To legions of rock fans, he is the keyboardist of New Jersey stadium fillers Bon Jovi. But there’s more to David Bryan than big hair and power ballads. The Julliard-trained musician is also an accomplished co-writer of Broadway musicals
With author Joe DiPietro, he has had a Tony Award-winning hit with Memphis, about one of the first white DJs to play black music in the 1950s. The same team is working on Chasing the Song, about the first female music publisher in New York City. Now the two have their sights on the West End with The Toxic Avenger.
It’s a show that arrives in Edinburgh with a fine pedigree. After storming New York in 2009, it finally reached London for a try-out this year. The Telegraph called it a “gloriously silly, perfectly executed, can’t-wipe-the-grin-off triumph”.
“It’s about the most polluted town in New Jersey, where we’re from, so we knew every Jersey joke there was,” says DiPietro. “It was just funny from the get-go and moved very quickly into a production.”
It’s based on a low-budget cult movie from the 1980s, but you hardly need to know that. When DiPietro came to work on it, he realised he’d be able to retain some of its schlocky sense of fun – what he calls its “chaos and anarchy” – but the plot was too flimsy to contemplate.
“I loved the premise of this mutant freak who falls in love with a blind girl and saves New Jersey,” he says. “But the plot was very haphazard – as Lloyd Kaufman, its auteur, would admit to you. I asked Lloyd for a copy of the script and he said, ‘What script? We never wrote this down!’ Once I heard that, I knew I could do whatever I wanted.”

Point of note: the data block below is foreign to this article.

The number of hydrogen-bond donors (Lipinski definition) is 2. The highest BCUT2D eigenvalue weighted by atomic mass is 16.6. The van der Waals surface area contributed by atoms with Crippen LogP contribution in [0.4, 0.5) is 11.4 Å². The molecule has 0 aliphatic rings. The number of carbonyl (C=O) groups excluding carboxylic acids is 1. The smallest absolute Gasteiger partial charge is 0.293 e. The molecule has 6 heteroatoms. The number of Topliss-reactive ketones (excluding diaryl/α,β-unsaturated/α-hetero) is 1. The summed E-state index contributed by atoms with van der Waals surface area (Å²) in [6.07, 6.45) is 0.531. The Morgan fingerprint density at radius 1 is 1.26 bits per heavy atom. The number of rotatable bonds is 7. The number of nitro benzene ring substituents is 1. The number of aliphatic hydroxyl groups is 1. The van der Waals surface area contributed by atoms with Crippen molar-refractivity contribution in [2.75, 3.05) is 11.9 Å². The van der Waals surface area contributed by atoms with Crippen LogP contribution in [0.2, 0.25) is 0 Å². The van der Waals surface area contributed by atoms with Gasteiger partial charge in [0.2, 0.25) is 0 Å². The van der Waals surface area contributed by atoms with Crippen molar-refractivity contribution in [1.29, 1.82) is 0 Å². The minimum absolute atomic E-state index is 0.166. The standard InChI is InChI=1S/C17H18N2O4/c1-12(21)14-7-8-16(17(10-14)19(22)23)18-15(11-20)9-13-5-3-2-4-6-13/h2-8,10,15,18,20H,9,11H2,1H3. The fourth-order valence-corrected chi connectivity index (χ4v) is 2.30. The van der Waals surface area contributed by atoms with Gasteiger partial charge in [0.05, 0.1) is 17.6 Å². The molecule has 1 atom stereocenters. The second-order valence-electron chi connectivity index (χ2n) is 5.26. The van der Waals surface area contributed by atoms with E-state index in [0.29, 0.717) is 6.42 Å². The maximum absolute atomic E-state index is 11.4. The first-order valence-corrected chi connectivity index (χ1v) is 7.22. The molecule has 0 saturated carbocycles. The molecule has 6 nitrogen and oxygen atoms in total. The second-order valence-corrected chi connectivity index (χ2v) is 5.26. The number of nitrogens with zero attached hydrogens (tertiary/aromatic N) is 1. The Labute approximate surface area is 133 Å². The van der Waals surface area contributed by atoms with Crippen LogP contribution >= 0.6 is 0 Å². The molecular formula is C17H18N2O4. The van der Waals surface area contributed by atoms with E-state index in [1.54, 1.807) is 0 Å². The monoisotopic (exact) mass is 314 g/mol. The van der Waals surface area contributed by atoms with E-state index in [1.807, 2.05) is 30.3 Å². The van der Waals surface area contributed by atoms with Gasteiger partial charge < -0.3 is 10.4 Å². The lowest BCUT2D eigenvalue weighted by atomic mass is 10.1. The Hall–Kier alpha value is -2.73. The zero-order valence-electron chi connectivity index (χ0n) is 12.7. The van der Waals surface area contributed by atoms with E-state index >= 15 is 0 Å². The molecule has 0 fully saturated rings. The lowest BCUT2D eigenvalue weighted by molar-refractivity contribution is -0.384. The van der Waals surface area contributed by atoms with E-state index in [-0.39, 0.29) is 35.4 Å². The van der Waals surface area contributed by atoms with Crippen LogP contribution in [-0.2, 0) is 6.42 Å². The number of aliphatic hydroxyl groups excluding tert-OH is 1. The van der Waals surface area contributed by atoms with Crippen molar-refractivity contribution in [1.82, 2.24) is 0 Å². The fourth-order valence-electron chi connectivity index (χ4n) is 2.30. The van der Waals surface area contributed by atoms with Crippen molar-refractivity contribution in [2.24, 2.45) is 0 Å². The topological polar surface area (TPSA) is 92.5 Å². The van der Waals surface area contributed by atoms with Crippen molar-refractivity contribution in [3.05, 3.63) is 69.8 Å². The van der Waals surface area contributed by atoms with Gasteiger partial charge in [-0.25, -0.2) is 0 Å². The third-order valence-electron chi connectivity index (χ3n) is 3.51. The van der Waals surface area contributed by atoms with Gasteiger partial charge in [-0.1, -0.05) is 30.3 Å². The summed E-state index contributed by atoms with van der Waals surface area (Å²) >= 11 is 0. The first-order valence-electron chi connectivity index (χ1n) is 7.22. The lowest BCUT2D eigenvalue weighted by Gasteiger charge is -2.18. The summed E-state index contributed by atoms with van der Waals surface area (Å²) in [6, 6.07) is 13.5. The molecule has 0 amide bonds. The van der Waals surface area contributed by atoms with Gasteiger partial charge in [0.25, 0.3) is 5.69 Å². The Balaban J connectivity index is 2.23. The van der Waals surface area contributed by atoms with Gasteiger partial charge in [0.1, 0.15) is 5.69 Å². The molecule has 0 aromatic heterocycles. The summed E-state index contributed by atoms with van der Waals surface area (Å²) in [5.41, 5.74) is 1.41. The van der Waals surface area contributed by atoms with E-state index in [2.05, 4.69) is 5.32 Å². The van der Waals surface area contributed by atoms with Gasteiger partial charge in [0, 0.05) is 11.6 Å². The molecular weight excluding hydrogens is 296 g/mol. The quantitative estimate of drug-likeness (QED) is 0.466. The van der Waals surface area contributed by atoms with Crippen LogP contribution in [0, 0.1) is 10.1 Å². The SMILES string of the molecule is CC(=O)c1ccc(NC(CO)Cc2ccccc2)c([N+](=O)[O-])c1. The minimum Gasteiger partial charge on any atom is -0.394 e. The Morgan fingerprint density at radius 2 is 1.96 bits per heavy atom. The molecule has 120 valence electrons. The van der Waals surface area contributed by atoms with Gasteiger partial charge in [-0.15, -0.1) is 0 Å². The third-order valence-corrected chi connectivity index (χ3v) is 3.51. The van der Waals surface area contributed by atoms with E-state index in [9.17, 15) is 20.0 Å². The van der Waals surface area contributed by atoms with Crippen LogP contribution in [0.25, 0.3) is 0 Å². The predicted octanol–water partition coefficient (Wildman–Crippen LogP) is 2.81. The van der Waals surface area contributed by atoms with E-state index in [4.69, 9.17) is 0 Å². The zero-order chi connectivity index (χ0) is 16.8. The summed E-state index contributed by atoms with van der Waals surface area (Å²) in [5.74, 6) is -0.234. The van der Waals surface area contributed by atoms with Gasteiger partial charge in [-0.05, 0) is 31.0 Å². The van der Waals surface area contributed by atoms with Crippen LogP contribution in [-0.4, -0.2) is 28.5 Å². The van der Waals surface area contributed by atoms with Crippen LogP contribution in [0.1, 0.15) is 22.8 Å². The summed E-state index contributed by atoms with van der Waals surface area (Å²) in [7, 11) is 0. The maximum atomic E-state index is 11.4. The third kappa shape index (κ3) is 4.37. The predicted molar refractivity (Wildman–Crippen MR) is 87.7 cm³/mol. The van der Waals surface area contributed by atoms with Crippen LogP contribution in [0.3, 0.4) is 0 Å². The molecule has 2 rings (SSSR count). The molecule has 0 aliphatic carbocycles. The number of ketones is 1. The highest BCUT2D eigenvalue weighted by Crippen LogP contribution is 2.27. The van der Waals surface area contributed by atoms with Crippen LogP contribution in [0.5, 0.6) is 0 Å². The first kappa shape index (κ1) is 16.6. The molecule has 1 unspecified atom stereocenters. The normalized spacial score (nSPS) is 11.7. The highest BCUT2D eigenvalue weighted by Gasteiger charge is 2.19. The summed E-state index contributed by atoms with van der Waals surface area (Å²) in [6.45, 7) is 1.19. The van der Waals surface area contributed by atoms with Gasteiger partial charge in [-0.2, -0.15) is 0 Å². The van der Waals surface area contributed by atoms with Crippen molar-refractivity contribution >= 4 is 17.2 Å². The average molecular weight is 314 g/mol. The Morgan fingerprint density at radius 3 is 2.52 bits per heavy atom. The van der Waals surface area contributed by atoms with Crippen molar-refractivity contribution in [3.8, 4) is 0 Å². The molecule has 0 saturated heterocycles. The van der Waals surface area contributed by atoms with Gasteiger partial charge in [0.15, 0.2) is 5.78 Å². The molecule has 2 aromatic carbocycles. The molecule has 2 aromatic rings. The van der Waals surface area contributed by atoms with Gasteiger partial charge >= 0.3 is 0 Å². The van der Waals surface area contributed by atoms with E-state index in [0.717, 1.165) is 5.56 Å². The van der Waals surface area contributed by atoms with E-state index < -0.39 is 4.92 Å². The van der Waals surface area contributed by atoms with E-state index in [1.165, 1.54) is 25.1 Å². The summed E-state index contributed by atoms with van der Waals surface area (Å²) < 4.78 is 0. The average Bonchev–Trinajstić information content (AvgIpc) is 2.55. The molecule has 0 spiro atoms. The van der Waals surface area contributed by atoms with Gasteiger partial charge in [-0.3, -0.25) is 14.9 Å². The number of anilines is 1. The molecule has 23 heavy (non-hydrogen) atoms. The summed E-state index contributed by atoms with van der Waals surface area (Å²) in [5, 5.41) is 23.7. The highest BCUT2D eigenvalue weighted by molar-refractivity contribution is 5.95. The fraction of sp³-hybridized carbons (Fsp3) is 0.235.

His version tells the story of Melvin Ferd who is dropped into a barrel of toxic gunk, turning him into an ugly and very angry eco-superhero. “Global warming and climate change haven’t gone away and it’s becoming more and more relevant,” says DiPietro. “Even a show as silly as The Toxic Avenger needs some glue underneath it – it needs to be about something – and this show is about the extremes a character goes to clean up the environment and how needed that is.
Audiences, of course, are less likely to turn up because of the green credentials than the Bon Jovi connection. “There’s one lovely young woman from Japan who flies to see all of the openings,” says DiPietro. “This show is in a Bon Jovi world, so Bon Jovi fans are happy to come.”
Working together, he says, has been an education for both of them: “The show’s got a real authentic rock’n’roll feel to it. The songs are very funny but they’re in this very specific genre, which is unusual for theatre. One of the first things he learnt was that in theatre you have to end a song with a clear applause moment, whereas in rock’n’roll you just fade. So he’s taken all those things and made them his own.”
WHERE & WHEN
The Toxic Avenger, Pleasance Courtyard, 2–28 August (not 14), 10.30pm
From £15.50, Tel: 0131 556 6550